But wait! In the last three laps of the race, Sergio Perez, Verstappen’s teammate in the second Red Bull car, was right behind Leclerc, desperately trying to overtake him. If Perez did succeed in overtaking, Leclerc would finish third and Max would be champion. In the very last lap, a few turns before the finish, Leclerc went off the track (his tires were worn out and he was struggling to stay ahead of Perez); he returned to the track and almost pushed Perez off it. This was a typical case of “leaving the track and gaining an advantage.” It happens rather often in F1 races, and the driver is typically given a 5 second penalty. When it happens at the end of the race, often the penalty is announced an hour or two later. Some fans even raised the issue as it happened and lamented: “Does this mean that, if a penalty is awarded to Leclerc and he is demoted to third place, Verstappen might be crowned champion hours later, after the race podium celebrations are over? What a bummer!”
FIA surprised everyone by making a quicker than expected decision. It was justifiable, of course, because the incident was straightforward in itself; and it would be better for the sport to have the championship announcement before the podium, rather than after the party was over. I could see the media coming down hard on FIA for taking too long to make an announcement. So, congrats to FIA: they made a quick and timely decision, for once.
Why did the media cry “chaos?”
Basically, because they were the ones caught with their pants down on the points issue (full points, rather than staggered), and they were at fault for not clarifying this with FIA when the race was resumed almost an hour before it finished.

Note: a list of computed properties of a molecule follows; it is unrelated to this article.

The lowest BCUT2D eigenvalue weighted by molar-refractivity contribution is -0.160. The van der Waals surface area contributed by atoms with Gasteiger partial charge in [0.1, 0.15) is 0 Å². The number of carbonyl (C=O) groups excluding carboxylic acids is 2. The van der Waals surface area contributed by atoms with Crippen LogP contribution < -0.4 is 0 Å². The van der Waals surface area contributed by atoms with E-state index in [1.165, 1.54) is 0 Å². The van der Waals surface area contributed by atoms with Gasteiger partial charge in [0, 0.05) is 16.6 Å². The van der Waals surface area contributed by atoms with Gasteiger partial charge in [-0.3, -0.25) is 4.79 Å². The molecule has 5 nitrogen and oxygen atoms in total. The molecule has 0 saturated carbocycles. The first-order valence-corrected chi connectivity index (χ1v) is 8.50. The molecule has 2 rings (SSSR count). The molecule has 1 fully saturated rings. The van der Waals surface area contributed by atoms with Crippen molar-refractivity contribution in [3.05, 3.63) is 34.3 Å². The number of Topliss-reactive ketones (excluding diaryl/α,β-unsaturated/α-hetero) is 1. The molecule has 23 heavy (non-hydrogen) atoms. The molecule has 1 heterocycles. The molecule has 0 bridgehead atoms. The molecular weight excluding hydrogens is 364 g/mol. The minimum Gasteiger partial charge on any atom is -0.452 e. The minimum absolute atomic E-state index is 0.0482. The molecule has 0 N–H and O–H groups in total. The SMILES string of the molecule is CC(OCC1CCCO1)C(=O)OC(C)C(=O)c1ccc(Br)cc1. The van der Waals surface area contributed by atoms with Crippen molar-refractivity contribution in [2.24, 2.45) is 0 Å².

The Red Bull team were also unsure because (a) they also had not sought clarification on the points issue when the race was resumed; and (b) in theory, Ferrari could have appealed the 5-second penalty, in which case the whole thing would have been pushed to Monday for a definite decision. Ferrari had an elegant attitude (more typical of the Italian culture, also Solar System), contrasting with Mercedes at the end of the 2021 championship, when they filed three appeals against the result of the final race in Abu Dhabi, and lost all three.
The culture angle regarding the (Anglo-Saxon) media is that they were not happy trying to find their way through the regulations. They would certainly prefer to simply report on the race itself and the winners, rather than having to sift through a 107-page document, or having to ask FIA bureaucrats about what was going on.
The Dutch culture angle
It was amusing to see that when Max Verstappen was told he was champion, he still hesitated to celebrate. In the Dutch culture winners should be modest and should not show off.
An F1 official met the three winners in the back room before the podium ceremony. He guided Max to an adjoining room where they had previously set up a large red throne and asked him to sit there while being filmed by the TV cameras. He did so for a few seconds and was visibly uncomfortable. He said, “it feels lonely” and quickly rejoined the other drivers in the back room. That was such a display of Dutch lack of comfort when pushed to a position of showing off and appearing to be better than anyone else!